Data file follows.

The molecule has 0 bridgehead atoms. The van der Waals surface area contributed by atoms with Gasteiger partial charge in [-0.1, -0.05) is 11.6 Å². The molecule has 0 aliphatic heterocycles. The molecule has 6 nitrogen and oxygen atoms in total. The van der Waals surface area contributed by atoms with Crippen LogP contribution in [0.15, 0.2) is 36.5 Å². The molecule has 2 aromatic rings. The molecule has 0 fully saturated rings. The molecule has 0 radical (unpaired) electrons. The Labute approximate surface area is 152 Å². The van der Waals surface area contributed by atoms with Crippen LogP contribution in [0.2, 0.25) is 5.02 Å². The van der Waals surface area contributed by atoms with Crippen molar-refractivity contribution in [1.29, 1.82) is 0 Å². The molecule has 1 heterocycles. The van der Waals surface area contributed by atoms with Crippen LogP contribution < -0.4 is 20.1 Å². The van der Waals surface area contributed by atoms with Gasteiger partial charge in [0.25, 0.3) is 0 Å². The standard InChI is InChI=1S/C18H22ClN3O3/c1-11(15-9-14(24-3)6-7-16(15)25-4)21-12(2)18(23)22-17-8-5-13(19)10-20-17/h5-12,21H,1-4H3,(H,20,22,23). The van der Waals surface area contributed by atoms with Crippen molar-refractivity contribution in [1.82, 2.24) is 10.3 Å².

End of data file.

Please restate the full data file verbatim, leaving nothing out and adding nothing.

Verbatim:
The molecule has 0 bridgehead atoms. The van der Waals surface area contributed by atoms with Gasteiger partial charge in [-0.1, -0.05) is 11.6 Å². The molecule has 0 aliphatic heterocycles. The molecule has 6 nitrogen and oxygen atoms in total. The van der Waals surface area contributed by atoms with Crippen LogP contribution in [0.15, 0.2) is 36.5 Å². The molecule has 2 aromatic rings. The molecule has 0 fully saturated rings. The molecule has 0 radical (unpaired) electrons. The Labute approximate surface area is 152 Å². The van der Waals surface area contributed by atoms with Crippen LogP contribution in [0.2, 0.25) is 5.02 Å². The van der Waals surface area contributed by atoms with Crippen molar-refractivity contribution in [1.29, 1.82) is 0 Å². The molecule has 1 heterocycles. The van der Waals surface area contributed by atoms with Crippen LogP contribution < -0.4 is 20.1 Å². The van der Waals surface area contributed by atoms with Gasteiger partial charge in [0.25, 0.3) is 0 Å². The standard InChI is InChI=1S/C18H22ClN3O3/c1-11(15-9-14(24-3)6-7-16(15)25-4)21-12(2)18(23)22-17-8-5-13(19)10-20-17/h5-12,21H,1-4H3,(H,20,22,23). The van der Waals surface area contributed by atoms with Crippen molar-refractivity contribution in [1.82, 2.24) is 10.3 Å².